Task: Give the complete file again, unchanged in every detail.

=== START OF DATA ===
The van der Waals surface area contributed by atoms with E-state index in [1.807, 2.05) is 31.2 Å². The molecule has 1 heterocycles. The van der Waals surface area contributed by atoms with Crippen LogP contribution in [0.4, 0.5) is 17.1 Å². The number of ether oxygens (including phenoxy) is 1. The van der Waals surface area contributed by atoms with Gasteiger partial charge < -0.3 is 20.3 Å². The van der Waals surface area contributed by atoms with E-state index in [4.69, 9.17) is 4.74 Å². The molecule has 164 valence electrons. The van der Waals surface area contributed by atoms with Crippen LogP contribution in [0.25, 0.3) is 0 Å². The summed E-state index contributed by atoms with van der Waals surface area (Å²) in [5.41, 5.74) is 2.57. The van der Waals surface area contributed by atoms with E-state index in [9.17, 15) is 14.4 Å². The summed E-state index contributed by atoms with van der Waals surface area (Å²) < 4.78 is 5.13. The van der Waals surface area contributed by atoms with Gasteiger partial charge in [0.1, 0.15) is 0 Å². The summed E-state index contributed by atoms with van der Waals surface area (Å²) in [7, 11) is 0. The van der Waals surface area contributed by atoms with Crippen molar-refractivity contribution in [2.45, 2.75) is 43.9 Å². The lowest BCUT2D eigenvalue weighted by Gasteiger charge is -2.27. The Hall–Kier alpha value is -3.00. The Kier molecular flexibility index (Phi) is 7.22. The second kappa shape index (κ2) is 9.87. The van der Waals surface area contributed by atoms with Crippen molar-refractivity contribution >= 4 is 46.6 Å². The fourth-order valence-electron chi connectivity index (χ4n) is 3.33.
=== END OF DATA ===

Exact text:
The van der Waals surface area contributed by atoms with E-state index in [1.807, 2.05) is 31.2 Å². The molecule has 1 heterocycles. The van der Waals surface area contributed by atoms with Crippen LogP contribution in [0.4, 0.5) is 17.1 Å². The number of ether oxygens (including phenoxy) is 1. The van der Waals surface area contributed by atoms with Gasteiger partial charge < -0.3 is 20.3 Å². The van der Waals surface area contributed by atoms with E-state index in [4.69, 9.17) is 4.74 Å². The molecule has 164 valence electrons. The van der Waals surface area contributed by atoms with Crippen LogP contribution in [0.25, 0.3) is 0 Å². The summed E-state index contributed by atoms with van der Waals surface area (Å²) in [5.41, 5.74) is 2.57. The van der Waals surface area contributed by atoms with E-state index in [9.17, 15) is 14.4 Å². The summed E-state index contributed by atoms with van der Waals surface area (Å²) < 4.78 is 5.13. The van der Waals surface area contributed by atoms with Gasteiger partial charge in [0.1, 0.15) is 0 Å². The summed E-state index contributed by atoms with van der Waals surface area (Å²) in [7, 11) is 0. The van der Waals surface area contributed by atoms with Crippen molar-refractivity contribution in [2.45, 2.75) is 43.9 Å². The lowest BCUT2D eigenvalue weighted by Gasteiger charge is -2.27. The Hall–Kier alpha value is -3.00. The Kier molecular flexibility index (Phi) is 7.22. The second kappa shape index (κ2) is 9.87. The van der Waals surface area contributed by atoms with Crippen molar-refractivity contribution >= 4 is 46.6 Å². The fourth-order valence-electron chi connectivity index (χ4n) is 3.33.